The world is not going to change with just marches, ribbons and bumper stickers. It’s going to change with a conversation — a conversation about inclusion and respect that needs to happen in every home on this planet. Unless we learn to see beyond the obvious, we will never be able to see the beautiful world that lies in the eyes of people who have a heart but no words yet.

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Thinkstock photo by prudkov

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When People Say 'I Love Someone With Autism to the Moon And Back'

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A few years ago I saw the quote, “I Love Someone With Autism to the Moon and Back” for the first time. This quote has resonated with me because of the countless families members and educators I’ve met who love someone on the spectrum. The amount of passion they have for their loved ones to succeed and progress resonates with “to the moon and back” expression. I think it’s a beautiful saying.

I knew no other autism families when I was a young child on the autism spectrum. Looking back at my life through the videos and photos my parents took interacting with me, I know they certainly lived this quote. As a speaker and disability advocate, I know more and more families who feel the same.

So, for those who love someone with autism to the moon and back, I hope you realize the impact you have on our community. Whenever I hear someone share this quote during a presentation I feel it’s authentic. Whenever someone shares it on social media I often see it’s one of the most shared expressions in our autism community.

Thank you to all those families who love unconditionally. You make the world a better place for our autism community.

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Thinkstock photo by: maroznc

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10 Things I Love About My Autistic Child

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If you scour the internet for searches about children with autism, you will likely see a whole bunch of negative things about autistic children. Maybe they have trouble sleeping or have meltdowns. Maybe they don’t communicate well. When I think about my autistic child, I can see those things in him, but there is also so much positive about him that should get recognized. So here are the things I love about my autistic child.

What can I say? I love my son. Here’s why.

1. He’s taught me so much about life. 

My son has made me a better person because of all he’s taught me about life.

2. He wants to have friends, just like anyone else.

Contrary to autism stereotypes, my son would do anything to make people happy because he wants so much to find friends.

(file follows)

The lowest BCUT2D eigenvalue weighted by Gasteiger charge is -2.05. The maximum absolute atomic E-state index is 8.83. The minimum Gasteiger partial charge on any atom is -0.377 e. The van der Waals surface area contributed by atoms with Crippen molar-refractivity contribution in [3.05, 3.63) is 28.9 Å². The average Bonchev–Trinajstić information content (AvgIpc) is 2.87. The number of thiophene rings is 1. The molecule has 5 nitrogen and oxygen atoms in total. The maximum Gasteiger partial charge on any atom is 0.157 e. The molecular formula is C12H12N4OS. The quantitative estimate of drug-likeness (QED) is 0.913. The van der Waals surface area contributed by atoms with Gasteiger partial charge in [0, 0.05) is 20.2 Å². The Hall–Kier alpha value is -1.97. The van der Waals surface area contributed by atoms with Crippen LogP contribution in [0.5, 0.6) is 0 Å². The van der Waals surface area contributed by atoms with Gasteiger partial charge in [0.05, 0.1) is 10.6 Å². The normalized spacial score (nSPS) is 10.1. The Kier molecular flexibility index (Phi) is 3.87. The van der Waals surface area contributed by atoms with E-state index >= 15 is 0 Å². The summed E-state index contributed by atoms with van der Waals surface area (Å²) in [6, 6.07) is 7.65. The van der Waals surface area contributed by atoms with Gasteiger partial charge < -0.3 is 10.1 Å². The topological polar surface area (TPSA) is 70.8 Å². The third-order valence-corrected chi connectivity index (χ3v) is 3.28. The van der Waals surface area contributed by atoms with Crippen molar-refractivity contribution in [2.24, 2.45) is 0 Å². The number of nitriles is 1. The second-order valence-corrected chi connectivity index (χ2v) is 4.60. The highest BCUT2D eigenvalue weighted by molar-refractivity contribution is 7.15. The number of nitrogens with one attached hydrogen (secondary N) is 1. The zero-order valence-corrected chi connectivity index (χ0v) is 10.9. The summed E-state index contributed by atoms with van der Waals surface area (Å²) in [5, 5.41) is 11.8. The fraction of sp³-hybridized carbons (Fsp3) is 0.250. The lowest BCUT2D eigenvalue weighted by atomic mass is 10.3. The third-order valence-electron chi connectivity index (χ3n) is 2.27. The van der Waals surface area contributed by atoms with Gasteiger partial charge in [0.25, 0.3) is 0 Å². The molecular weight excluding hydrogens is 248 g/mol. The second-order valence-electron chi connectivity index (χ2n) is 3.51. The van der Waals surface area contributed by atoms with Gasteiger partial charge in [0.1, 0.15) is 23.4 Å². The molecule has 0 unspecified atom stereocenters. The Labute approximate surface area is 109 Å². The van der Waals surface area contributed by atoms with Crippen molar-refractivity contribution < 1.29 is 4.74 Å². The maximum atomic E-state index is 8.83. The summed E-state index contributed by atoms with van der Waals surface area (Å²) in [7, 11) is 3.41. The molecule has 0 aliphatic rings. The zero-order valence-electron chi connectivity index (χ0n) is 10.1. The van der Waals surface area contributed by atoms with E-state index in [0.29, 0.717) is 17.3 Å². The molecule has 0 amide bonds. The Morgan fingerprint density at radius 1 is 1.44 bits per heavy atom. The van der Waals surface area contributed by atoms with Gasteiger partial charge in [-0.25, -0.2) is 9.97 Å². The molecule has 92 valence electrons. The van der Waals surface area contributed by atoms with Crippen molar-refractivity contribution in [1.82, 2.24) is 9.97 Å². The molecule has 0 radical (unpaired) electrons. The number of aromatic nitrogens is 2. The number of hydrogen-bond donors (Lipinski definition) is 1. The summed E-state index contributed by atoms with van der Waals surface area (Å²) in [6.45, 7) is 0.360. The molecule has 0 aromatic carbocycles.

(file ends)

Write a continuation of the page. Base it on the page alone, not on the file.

3. He shows me unconditional love.

No matter what, my son will always love me and tell me I’m the best mom ever. I could have the worst day, and he’d still be there, rallying for me.

4. He prays for me.

That’s my son’s new thing now that we’ve been going to church for a while. If he sees me struggling or sick, he just looks at me and says, “I’ll pray for you, Mom.” It touches my heart that my autistic son has found God and holds that close to his heart.

5. He’s always good for a hug and a kiss.

It’s part of our routine every day now that he must get a kiss before he goes to school. He kisses my cheek in return and blows me kisses at the carpool as he’s heading off to school. It makes my day.

6. He recognizes when I’m sad and actively tries to help.

I have depression, so, unfortunately, no matter how I try to hide it, my children know all about what sadness looks like. He’ll hug me and tell me it’s OK. Sometimes I tear up when he does it because it seems to come from nowhere. He just senses when things aren’t right.

7. He loves to help people.

He’s a people-pleaser, through and through. He’ll do anything to help. He’ll bring me a soda when I’m thirsty, help take out the recycling, and much more. All he seeks in return is love.

8. He’s such a good kid.

We’ve had our struggles, but if you’re going through you own, know it truly does get better. My autistic son has come so far over the years, but through it all, his heart has been in the right place. He just knows more know about how to show it.

9. This kid is smart as a whip.

Though he doesn’t always show how smart he has become, my son has so much wit about him and his memory reaches far beyond my own. I don’t know anyone aside from a mechanic who can tell me so much about cars. He knows how to get from our house to just about anywhere. He’s memorized my phone number, which is more than I can say for many kids I know who older than him. He’s just a little smart-pants, and I love it.

10. He has become more considerate over the years.

I cannot tell you how it makes my heart swell when I see my autistic son giving something up to make his brother happy. It happens more and more these days, and I can attribute that both to our parenting style and his raw desire to make everyone, including his brother, happy.

Don’t feel sorry for us.

I’m telling you, having an autistic child does not come without challenges but neither does raising a neurotypical child. He’s fantastic, and I love him so much. I don’t feel sorry for myself for having him, and you shouldn’t feel bad about it either. My autistic child is one of the best things that’s ever happened to me. I cannot deny how awesome he is.

What do you love about your child? Share in the comments!